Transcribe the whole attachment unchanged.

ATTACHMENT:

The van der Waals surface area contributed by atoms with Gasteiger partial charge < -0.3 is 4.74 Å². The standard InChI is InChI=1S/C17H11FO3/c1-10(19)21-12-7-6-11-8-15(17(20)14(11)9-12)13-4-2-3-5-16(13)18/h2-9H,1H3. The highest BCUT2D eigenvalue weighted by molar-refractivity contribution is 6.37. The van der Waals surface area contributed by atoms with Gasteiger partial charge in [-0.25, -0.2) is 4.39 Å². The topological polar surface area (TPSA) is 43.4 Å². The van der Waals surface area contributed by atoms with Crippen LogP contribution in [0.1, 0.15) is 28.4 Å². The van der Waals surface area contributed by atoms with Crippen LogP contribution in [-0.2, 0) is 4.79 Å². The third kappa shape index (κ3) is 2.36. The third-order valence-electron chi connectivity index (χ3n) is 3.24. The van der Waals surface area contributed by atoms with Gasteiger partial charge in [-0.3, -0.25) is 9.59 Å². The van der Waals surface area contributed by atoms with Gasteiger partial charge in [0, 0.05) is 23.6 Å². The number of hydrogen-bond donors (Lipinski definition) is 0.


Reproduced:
The van der Waals surface area contributed by atoms with Gasteiger partial charge < -0.3 is 4.74 Å². The standard InChI is InChI=1S/C17H11FO3/c1-10(19)21-12-7-6-11-8-15(17(20)14(11)9-12)13-4-2-3-5-16(13)18/h2-9H,1H3. The highest BCUT2D eigenvalue weighted by molar-refractivity contribution is 6.37. The van der Waals surface area contributed by atoms with Gasteiger partial charge in [-0.25, -0.2) is 4.39 Å². The topological polar surface area (TPSA) is 43.4 Å². The van der Waals surface area contributed by atoms with Crippen LogP contribution in [0.1, 0.15) is 28.4 Å². The van der Waals surface area contributed by atoms with Crippen LogP contribution in [-0.2, 0) is 4.79 Å². The third kappa shape index (κ3) is 2.36. The third-order valence-electron chi connectivity index (χ3n) is 3.24. The van der Waals surface area contributed by atoms with Gasteiger partial charge in [-0.3, -0.25) is 9.59 Å². The van der Waals surface area contributed by atoms with Gasteiger partial charge in [0, 0.05) is 23.6 Å². The number of hydrogen-bond donors (Lipinski definition) is 0.